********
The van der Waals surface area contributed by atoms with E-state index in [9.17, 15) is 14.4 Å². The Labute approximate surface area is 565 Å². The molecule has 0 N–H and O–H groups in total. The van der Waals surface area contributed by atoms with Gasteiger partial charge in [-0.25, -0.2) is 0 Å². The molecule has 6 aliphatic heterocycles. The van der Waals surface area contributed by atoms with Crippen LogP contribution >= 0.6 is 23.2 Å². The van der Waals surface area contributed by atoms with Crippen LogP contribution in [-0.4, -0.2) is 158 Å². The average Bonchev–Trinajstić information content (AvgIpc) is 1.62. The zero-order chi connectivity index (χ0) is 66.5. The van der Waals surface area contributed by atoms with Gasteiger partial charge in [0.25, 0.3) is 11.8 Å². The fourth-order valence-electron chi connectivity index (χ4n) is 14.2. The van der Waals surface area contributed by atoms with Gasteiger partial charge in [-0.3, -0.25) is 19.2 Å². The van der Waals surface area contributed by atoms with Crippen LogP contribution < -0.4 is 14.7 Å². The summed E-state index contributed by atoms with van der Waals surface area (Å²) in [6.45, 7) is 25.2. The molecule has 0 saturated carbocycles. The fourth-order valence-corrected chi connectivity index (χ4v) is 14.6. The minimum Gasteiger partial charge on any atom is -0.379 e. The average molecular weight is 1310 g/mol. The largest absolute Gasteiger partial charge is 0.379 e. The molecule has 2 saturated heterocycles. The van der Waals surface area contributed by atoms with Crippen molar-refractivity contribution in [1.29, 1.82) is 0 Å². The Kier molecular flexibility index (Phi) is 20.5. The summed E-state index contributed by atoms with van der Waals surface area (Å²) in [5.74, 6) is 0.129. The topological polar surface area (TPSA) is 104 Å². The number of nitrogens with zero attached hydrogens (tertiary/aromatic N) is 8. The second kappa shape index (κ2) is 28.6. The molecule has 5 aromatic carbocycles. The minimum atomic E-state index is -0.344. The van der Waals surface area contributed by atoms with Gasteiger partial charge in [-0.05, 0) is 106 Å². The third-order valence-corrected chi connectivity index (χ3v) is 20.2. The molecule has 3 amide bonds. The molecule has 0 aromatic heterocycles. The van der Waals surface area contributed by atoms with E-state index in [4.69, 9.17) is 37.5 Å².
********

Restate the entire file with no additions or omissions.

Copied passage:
The van der Waals surface area contributed by atoms with E-state index in [9.17, 15) is 14.4 Å². The Labute approximate surface area is 565 Å². The molecule has 0 N–H and O–H groups in total. The van der Waals surface area contributed by atoms with Gasteiger partial charge in [-0.25, -0.2) is 0 Å². The molecule has 6 aliphatic heterocycles. The van der Waals surface area contributed by atoms with Crippen LogP contribution >= 0.6 is 23.2 Å². The van der Waals surface area contributed by atoms with Crippen LogP contribution in [-0.4, -0.2) is 158 Å². The average Bonchev–Trinajstić information content (AvgIpc) is 1.62. The zero-order chi connectivity index (χ0) is 66.5. The van der Waals surface area contributed by atoms with Gasteiger partial charge in [0.25, 0.3) is 11.8 Å². The fourth-order valence-electron chi connectivity index (χ4n) is 14.2. The van der Waals surface area contributed by atoms with Gasteiger partial charge in [-0.3, -0.25) is 19.2 Å². The van der Waals surface area contributed by atoms with Crippen LogP contribution < -0.4 is 14.7 Å². The summed E-state index contributed by atoms with van der Waals surface area (Å²) in [6.45, 7) is 25.2. The molecule has 0 saturated carbocycles. The fourth-order valence-corrected chi connectivity index (χ4v) is 14.6. The minimum Gasteiger partial charge on any atom is -0.379 e. The average molecular weight is 1310 g/mol. The largest absolute Gasteiger partial charge is 0.379 e. The molecule has 2 saturated heterocycles. The van der Waals surface area contributed by atoms with Crippen molar-refractivity contribution in [1.29, 1.82) is 0 Å². The Kier molecular flexibility index (Phi) is 20.5. The summed E-state index contributed by atoms with van der Waals surface area (Å²) in [5.74, 6) is 0.129. The topological polar surface area (TPSA) is 104 Å². The number of nitrogens with zero attached hydrogens (tertiary/aromatic N) is 8. The second kappa shape index (κ2) is 28.6. The molecule has 5 aromatic carbocycles. The minimum atomic E-state index is -0.344. The van der Waals surface area contributed by atoms with Gasteiger partial charge in [-0.05, 0) is 106 Å². The third-order valence-corrected chi connectivity index (χ3v) is 20.2. The molecule has 3 amide bonds. The molecule has 0 aromatic heterocycles. The van der Waals surface area contributed by atoms with E-state index in [4.69, 9.17) is 37.5 Å².